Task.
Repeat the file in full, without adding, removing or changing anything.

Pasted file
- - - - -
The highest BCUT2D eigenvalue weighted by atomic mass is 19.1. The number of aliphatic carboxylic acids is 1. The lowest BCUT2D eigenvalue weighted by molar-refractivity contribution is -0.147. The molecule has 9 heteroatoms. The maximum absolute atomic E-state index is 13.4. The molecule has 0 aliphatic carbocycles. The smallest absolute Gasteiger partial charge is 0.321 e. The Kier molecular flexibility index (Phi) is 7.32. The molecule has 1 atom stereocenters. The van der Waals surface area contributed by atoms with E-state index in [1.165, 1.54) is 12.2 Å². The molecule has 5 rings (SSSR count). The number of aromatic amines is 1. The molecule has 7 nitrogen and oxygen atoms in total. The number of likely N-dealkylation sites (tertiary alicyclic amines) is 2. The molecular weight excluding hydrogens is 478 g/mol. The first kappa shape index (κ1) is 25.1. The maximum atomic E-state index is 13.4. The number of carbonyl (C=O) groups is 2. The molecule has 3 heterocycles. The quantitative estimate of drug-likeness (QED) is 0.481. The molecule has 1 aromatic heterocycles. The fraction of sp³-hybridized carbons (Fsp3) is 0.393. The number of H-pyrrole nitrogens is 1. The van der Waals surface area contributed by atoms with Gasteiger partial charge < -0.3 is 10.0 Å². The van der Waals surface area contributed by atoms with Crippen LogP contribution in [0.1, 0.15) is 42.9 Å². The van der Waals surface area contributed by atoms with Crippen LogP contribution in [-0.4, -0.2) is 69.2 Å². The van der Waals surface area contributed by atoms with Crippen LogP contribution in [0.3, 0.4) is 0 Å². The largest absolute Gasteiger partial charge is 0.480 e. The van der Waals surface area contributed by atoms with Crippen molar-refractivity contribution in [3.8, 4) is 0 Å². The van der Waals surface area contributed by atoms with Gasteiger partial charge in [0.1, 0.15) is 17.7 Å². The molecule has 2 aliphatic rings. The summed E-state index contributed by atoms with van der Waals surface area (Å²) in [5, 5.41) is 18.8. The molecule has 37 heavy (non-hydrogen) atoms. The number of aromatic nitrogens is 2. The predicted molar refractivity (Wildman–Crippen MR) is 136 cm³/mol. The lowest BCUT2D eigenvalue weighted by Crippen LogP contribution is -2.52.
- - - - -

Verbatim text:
The highest BCUT2D eigenvalue weighted by atomic mass is 19.1. The number of aliphatic carboxylic acids is 1. The lowest BCUT2D eigenvalue weighted by molar-refractivity contribution is -0.147. The molecule has 9 heteroatoms. The maximum absolute atomic E-state index is 13.4. The molecule has 0 aliphatic carbocycles. The smallest absolute Gasteiger partial charge is 0.321 e. The Kier molecular flexibility index (Phi) is 7.32. The molecule has 1 atom stereocenters. The van der Waals surface area contributed by atoms with E-state index in [1.165, 1.54) is 12.2 Å². The molecule has 5 rings (SSSR count). The number of aromatic amines is 1. The molecule has 7 nitrogen and oxygen atoms in total. The number of likely N-dealkylation sites (tertiary alicyclic amines) is 2. The molecular weight excluding hydrogens is 478 g/mol. The first kappa shape index (κ1) is 25.1. The maximum atomic E-state index is 13.4. The number of carbonyl (C=O) groups is 2. The molecule has 3 heterocycles. The quantitative estimate of drug-likeness (QED) is 0.481. The molecule has 1 aromatic heterocycles. The fraction of sp³-hybridized carbons (Fsp3) is 0.393. The number of H-pyrrole nitrogens is 1. The van der Waals surface area contributed by atoms with Gasteiger partial charge < -0.3 is 10.0 Å². The van der Waals surface area contributed by atoms with Crippen LogP contribution in [0.1, 0.15) is 42.9 Å². The van der Waals surface area contributed by atoms with Crippen LogP contribution in [-0.4, -0.2) is 69.2 Å². The van der Waals surface area contributed by atoms with Crippen LogP contribution in [0.3, 0.4) is 0 Å². The largest absolute Gasteiger partial charge is 0.480 e. The van der Waals surface area contributed by atoms with Crippen molar-refractivity contribution in [3.8, 4) is 0 Å². The van der Waals surface area contributed by atoms with Gasteiger partial charge in [0.1, 0.15) is 17.7 Å². The molecule has 2 aliphatic rings. The summed E-state index contributed by atoms with van der Waals surface area (Å²) in [5, 5.41) is 18.8. The molecule has 37 heavy (non-hydrogen) atoms. The number of aromatic nitrogens is 2. The predicted molar refractivity (Wildman–Crippen MR) is 136 cm³/mol. The lowest BCUT2D eigenvalue weighted by Crippen LogP contribution is -2.52.